President Obama’s Push to Help Housing Market Highlights Need for Common Sense Solutions to Solve Student Loan Debt Crisis
National Research Shows Devastating Impact of Trillion Dollar Plus Student Loan Debt Crisis on Housing Market
MADISON, Wis. — One Wisconsin Now and its partner organization, One Wisconsin Institute conducted groundbreaking national research showing the devastating impact of the trillion dollar plus student loan debt crisis on the ability of borrowers to purchase a new home. The following are the statements of One Wisconsin Now Executive Director Scot Ross, noting that President Obama’s push for reforms to boost the housing market could be helped by enacting common sense reforms to ease the burden of the student loan debt faced by over 37 million Americans:
“The trillion dollar plus student loan debt crisis is a clear and present danger to the housing market, and our entire economy.
“Our original research shows that student loan debt is multi-decade burden on household budgets across the nation. And that translates into a 36% lower rate of home ownership for borrowers versus non-borrowers or those who’ve already paid off their loans.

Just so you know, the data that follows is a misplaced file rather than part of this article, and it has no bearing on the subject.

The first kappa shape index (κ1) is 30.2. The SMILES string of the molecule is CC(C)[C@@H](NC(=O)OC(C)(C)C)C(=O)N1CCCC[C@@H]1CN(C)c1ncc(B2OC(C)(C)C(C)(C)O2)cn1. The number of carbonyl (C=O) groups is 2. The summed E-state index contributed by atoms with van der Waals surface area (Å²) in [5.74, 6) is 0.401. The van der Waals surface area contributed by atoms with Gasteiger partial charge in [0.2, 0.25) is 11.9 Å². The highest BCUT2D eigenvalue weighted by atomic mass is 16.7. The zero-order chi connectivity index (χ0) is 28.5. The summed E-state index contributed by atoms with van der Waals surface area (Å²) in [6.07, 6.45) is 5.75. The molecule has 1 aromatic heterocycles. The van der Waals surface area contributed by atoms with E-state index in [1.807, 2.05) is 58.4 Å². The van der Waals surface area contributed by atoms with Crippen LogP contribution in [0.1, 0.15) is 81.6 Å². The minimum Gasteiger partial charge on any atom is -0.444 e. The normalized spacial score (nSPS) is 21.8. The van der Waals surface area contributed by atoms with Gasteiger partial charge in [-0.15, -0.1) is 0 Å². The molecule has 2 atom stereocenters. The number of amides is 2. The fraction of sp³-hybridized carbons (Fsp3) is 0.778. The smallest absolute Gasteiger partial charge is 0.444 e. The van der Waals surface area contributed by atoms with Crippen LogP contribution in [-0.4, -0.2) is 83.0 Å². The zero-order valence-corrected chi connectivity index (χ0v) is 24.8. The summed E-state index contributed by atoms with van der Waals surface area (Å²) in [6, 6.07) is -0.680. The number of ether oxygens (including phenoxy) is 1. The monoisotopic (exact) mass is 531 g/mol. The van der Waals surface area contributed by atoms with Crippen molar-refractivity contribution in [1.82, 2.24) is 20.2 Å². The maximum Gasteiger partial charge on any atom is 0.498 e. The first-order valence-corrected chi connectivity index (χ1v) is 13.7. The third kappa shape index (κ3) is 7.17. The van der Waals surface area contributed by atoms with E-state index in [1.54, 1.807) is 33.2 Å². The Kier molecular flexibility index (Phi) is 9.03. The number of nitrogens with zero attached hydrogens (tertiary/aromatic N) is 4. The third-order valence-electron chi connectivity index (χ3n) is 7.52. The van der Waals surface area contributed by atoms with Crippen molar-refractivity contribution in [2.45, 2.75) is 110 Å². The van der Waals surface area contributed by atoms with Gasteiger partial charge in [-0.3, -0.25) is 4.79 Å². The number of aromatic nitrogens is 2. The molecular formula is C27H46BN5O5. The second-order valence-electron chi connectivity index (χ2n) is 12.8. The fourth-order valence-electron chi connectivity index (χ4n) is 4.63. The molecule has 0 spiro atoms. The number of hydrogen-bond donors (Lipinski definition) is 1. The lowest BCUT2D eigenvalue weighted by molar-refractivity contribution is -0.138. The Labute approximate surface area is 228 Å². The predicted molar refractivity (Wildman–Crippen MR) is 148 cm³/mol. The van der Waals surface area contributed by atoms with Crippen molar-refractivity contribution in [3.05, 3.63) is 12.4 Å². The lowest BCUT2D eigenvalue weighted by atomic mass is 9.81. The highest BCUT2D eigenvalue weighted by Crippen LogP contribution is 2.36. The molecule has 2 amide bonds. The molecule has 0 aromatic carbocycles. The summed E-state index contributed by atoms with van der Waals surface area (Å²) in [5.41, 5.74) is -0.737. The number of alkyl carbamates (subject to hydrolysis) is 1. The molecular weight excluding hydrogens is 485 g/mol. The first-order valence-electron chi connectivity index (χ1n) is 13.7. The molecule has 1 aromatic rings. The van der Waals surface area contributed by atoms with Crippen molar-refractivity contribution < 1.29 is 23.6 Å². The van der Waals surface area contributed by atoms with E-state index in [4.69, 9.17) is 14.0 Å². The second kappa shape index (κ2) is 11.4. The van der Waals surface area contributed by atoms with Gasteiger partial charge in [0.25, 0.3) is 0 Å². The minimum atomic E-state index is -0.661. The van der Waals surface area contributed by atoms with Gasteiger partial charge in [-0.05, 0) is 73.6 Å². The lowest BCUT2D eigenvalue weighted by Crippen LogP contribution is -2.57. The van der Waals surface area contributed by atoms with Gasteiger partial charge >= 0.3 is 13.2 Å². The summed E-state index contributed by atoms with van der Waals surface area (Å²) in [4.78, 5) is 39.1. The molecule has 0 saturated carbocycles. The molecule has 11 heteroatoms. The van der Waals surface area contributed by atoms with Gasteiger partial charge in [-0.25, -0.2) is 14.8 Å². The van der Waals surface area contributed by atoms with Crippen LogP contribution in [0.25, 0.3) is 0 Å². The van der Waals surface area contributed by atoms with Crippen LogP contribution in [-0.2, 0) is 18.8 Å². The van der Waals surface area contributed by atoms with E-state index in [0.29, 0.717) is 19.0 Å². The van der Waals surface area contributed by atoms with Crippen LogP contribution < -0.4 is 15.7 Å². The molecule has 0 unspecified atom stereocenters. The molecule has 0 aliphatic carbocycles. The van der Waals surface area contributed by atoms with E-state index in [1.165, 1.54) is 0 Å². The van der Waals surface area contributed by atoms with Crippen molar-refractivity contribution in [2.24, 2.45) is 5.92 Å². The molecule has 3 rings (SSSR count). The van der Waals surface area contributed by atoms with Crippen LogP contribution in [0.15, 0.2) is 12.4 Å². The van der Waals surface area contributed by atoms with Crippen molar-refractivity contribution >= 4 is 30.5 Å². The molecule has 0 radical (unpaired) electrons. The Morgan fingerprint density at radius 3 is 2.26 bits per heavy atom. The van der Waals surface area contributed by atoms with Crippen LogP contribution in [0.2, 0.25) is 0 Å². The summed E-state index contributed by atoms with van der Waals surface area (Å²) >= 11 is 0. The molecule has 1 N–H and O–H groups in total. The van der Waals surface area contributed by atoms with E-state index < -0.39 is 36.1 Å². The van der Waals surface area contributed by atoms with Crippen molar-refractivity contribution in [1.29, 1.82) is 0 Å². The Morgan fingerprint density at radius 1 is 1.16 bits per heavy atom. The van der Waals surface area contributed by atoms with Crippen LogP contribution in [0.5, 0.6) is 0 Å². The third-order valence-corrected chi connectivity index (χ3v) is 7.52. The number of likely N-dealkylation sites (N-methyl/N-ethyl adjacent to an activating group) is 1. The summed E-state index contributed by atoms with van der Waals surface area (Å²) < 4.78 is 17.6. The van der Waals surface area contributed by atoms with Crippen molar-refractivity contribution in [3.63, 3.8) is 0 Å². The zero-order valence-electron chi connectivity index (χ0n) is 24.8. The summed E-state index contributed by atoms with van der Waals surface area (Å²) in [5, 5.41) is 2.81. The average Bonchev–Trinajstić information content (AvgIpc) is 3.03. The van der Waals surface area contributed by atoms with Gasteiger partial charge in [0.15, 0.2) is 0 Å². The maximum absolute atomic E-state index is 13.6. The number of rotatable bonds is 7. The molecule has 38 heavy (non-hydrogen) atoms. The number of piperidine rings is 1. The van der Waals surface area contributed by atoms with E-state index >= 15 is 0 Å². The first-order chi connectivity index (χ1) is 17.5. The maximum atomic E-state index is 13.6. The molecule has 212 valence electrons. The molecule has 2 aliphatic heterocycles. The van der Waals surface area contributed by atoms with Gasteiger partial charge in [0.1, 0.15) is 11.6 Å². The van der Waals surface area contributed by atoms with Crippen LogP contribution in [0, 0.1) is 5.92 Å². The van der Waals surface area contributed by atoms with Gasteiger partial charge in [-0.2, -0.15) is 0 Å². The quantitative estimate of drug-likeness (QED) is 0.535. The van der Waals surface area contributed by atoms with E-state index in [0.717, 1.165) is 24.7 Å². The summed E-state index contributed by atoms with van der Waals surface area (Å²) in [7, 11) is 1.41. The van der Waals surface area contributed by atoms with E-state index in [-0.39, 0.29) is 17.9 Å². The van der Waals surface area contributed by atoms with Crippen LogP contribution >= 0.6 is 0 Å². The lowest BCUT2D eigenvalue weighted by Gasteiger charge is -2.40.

“Borrowers have done the right thing, they’ve worked hard to get a higher education or job training, and taken on the personal responsibility to pay for it. They ought to be rewarded with a fair shot at the middle class, not given a multi-decade debt sentence.
“The good news is that there are simple, commons sense solutions we can take today to help them take another step toward achieving their piece of the American Dream and buy their own homes.
“You ought to be able to refinance your student loan, just like you can with a mortgage. Borrowers ought to be able to deduct all the interest they pay on their student loans from their taxes, like you can with interest on mortgages. And to help students now and in the future, tuition increases ought to be limited to the rate of inflation.
“As President Obama and Congress consider ways to strengthen the housing market, helping borrowers ensnared in the trillion-dollar student loan debt crisis must be part of the discussion.”